Indonesia’s newly appointed Industry Minister Agus Gumiwang Kartasasmita is to focus on the development of industrial zones and to increase exports of manufacturing goods during his five-year working term.

In addition to increasing exports, he said he also plans to reduce imports of consumer goods and to promote import-substitution industrialisation to reduce the country’s current account deficit, which has continued to increase in recent months because of the country’s sluggish exports.

“The most important thing is that we should reduce the current account deficit so we will need to substitute for imported products,” Agus told reporters in his address during the transfer of duties ceremony at his new office in Jakarta.

Indonesia’s exports dropped 5.74 per cent year-on-year last month to $14.1 billion, marking an 11th consecutive month of year-on-year declines, Statistics Indonesia (Badan Pusat Statistik, BPS) reported. Imports, meanwhile, were down 2.41 per cent year-on-year in September at $14.2 billion, resulting in a trade deficit of $160 million.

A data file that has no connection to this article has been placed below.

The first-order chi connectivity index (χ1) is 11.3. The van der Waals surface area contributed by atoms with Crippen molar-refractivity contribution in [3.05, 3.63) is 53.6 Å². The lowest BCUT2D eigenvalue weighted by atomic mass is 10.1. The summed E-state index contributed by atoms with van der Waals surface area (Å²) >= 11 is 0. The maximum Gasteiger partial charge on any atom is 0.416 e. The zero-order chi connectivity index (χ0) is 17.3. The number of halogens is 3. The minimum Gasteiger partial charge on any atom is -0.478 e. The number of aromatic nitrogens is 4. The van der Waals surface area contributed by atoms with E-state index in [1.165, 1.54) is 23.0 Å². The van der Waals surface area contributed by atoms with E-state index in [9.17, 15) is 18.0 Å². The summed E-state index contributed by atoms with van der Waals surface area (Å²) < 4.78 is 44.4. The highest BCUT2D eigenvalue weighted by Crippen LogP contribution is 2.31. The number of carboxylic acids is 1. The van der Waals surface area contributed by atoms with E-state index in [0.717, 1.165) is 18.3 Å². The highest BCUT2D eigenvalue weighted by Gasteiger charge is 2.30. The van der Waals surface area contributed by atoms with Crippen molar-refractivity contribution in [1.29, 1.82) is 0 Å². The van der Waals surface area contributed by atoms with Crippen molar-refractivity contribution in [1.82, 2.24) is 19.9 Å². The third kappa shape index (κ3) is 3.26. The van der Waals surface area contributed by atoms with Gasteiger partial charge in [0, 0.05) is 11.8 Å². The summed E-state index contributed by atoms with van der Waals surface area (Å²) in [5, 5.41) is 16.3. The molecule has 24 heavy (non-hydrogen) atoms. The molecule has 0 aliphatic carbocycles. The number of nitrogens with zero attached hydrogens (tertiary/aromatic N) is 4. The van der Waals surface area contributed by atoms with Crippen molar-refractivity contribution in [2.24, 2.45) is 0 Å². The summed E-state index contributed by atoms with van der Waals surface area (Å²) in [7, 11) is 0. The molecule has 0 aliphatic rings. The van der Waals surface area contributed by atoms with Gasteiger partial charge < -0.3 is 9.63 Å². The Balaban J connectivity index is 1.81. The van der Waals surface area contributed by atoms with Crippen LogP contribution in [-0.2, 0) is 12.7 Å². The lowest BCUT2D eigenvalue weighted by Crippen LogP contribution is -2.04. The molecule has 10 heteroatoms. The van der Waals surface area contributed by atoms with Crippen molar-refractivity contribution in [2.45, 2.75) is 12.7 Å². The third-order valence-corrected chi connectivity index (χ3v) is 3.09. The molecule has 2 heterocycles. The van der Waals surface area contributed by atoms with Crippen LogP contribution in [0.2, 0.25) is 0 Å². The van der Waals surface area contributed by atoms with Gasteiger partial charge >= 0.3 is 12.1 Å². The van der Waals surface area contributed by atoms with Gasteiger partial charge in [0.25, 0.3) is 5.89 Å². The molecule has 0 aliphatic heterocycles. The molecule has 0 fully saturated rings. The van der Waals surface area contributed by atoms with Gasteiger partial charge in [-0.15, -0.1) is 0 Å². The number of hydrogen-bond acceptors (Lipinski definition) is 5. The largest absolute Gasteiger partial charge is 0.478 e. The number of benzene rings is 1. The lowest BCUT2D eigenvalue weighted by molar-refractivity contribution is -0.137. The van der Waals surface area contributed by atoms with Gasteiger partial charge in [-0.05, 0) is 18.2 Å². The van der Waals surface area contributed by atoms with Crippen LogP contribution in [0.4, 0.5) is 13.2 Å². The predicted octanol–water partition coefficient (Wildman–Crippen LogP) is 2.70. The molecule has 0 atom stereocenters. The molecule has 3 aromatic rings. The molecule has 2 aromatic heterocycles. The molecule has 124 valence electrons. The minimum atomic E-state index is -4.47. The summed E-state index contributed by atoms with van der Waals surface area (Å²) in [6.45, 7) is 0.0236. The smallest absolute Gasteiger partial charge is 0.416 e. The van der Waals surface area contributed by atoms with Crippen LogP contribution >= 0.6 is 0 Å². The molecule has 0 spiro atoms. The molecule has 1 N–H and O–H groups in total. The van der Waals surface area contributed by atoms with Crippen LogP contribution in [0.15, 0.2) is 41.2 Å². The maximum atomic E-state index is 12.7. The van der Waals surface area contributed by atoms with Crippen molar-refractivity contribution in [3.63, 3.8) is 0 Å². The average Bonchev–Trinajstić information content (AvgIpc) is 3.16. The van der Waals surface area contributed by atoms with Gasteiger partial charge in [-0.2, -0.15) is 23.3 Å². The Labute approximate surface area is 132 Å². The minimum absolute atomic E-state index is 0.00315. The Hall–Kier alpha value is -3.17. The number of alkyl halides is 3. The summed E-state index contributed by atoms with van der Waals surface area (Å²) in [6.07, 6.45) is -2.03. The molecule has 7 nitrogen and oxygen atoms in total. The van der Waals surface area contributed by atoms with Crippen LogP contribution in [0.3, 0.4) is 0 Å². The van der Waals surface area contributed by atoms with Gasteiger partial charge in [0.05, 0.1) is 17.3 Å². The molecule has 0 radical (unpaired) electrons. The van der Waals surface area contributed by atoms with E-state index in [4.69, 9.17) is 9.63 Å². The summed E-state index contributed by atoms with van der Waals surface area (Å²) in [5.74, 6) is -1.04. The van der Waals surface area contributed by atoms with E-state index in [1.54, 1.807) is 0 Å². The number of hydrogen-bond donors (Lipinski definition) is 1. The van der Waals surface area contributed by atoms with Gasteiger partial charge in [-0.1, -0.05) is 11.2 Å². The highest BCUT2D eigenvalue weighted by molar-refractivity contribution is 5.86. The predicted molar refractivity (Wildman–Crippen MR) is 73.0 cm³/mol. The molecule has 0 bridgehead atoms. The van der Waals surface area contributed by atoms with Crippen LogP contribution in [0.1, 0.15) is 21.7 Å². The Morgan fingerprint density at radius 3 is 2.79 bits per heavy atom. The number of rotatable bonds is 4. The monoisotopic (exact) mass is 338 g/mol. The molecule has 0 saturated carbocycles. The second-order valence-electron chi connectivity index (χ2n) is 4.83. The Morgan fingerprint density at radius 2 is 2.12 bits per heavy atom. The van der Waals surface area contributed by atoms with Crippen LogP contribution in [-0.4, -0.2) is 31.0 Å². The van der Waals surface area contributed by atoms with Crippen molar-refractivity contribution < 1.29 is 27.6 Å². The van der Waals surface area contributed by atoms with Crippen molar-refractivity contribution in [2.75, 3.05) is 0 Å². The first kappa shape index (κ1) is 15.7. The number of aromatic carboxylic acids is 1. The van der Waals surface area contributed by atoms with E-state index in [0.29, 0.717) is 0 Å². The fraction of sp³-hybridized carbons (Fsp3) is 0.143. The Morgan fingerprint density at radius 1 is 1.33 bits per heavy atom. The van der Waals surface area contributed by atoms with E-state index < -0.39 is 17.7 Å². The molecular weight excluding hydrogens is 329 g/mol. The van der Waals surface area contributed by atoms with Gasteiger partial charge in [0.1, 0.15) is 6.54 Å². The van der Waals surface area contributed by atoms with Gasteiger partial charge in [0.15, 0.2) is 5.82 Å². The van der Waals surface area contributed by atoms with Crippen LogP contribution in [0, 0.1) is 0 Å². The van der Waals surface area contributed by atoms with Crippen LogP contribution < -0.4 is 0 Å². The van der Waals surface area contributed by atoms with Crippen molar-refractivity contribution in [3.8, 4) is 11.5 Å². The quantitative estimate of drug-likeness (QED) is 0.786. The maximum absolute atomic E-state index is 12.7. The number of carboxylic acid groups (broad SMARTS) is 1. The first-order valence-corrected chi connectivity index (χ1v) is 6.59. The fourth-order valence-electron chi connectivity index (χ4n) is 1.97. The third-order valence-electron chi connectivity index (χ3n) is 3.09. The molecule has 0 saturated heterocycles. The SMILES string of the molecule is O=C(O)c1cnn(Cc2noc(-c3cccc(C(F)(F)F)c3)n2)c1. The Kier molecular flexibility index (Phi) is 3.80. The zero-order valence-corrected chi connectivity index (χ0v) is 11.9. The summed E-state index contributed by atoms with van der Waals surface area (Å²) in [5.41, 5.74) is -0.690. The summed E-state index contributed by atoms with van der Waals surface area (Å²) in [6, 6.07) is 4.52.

Agus said he is planning to develop more economic and industrial areas and also looking to strengthen inter-ministerial coordination in a bid to remove bureaucratic hurdles in executing the government’s programmes.

“President [Joko ‘Jokowi’ Widodo] has given me the task of immediately completing the B100 [100-per cent palm oil-based biofuel project],” said Agus upon being asked about his short-term plans. The former social affairs minister said he was also tasked by the president to reduce imports of consumer goods.

Agus replaced Airlangga Hartarto, who was appointed coordinating economic minister.

Economists said they believe the government’s lack of focus on industrial development was the reason for the decline of the contribution of the manufacturing sector to the country’s gross domestic product (GDP), which was almost 30 per cent in 2002.

BPS data shows that the manufacturing sector’s GDP contribution fell to 19.52 per cent in the second quarter of this year, as the sector only grew 3.5 per cent annually, below GDP growth of five per cent.